Conan the Cimmerian #3

Conan the Cimmerian #3

Writer: Tim Truman Artist: Toms Giorello, Richard Corben Publisher: Dark Horse Comics Release Date: September 17, 2008 Critic Reviews: 4
7.7Critic Rating
N/AUser Rating

  • 8.4
    Weekly Comic Book Review - Ben Berger Sep 20, 2008

    My only complaint is that it's still tough to see where things are going. Conan's returning home to Cimmeria, but why? Conan's fought raiders, saved a childhood friend and presses on deeper into his homeland. But so far there's no villain, no Thulsa Doom, or the like with an evil plot to foil. Conan the drifter is fine, and definitely works in the context of this story. But sooner or later I think I'll want to see him pushing towards a goal rather than killing raider after raider. And for the record, Conan, Conacht, and Caollan– just because you're a god-dang Cimmerian, it doesn't mean your name has to start with the letter "C." Read Full Review

  • 8.4
    Chuck's Comic Of The Day - Chuck Sep 20, 2008

    Creating a Conan that has the same feel as Howard's Conan is not an easy task. Too many writers just try to throw a monster and a scantily-clad girl into the story and leave it at that. But this team has an excellent feel for the attitude and character one of fantasy's greatest creations. It's good to see our barbaric friend - just as he was when he first appeared in a comic book - in the best of hands. Read Full Review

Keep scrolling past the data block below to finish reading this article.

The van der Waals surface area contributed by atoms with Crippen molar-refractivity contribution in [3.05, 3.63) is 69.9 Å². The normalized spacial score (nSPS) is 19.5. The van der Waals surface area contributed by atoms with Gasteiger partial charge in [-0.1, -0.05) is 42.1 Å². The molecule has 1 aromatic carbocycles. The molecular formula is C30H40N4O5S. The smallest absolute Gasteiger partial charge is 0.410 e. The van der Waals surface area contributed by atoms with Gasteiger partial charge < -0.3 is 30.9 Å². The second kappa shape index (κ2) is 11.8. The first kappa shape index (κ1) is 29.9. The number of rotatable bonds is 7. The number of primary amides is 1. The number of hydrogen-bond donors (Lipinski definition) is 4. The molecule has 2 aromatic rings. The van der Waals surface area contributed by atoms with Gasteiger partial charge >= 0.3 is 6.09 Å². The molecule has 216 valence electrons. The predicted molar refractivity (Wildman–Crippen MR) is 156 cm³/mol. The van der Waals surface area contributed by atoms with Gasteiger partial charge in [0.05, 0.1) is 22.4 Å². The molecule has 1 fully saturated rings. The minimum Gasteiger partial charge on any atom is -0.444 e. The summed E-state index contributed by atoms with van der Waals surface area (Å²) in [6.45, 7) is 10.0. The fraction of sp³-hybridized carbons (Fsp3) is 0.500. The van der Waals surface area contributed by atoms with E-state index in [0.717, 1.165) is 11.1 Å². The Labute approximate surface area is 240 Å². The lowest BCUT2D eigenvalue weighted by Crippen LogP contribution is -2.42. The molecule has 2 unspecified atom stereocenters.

• 7.0
    IGN - Daniel Crown Sep 17, 2008

    In the end, there might not be anything landmark here, but at least the issue redirects the series focus back towards Conan. Hopefully this more proactive trend will continue next month. Read Full Review

  • 7.0
    Comics Bulletin - Jason Sacks Sep 26, 2008

    The real problem with this issue is that the story feels very uneven. Writer Tim Truman doesn't successfully tie the Corben and Giorello stories together. Both are interesting, but there's no sense of why these two stories are juxtaposed next to each other, of why a reader should feel it important to consume these stories together rather as separate tales. Perhaps this will all tie together in a future issue, but here the stories just don't fit well together. I would buy this book just for the amazing Corben art and stories, but I wish the main story was just a bit more compelling. Read Full Review

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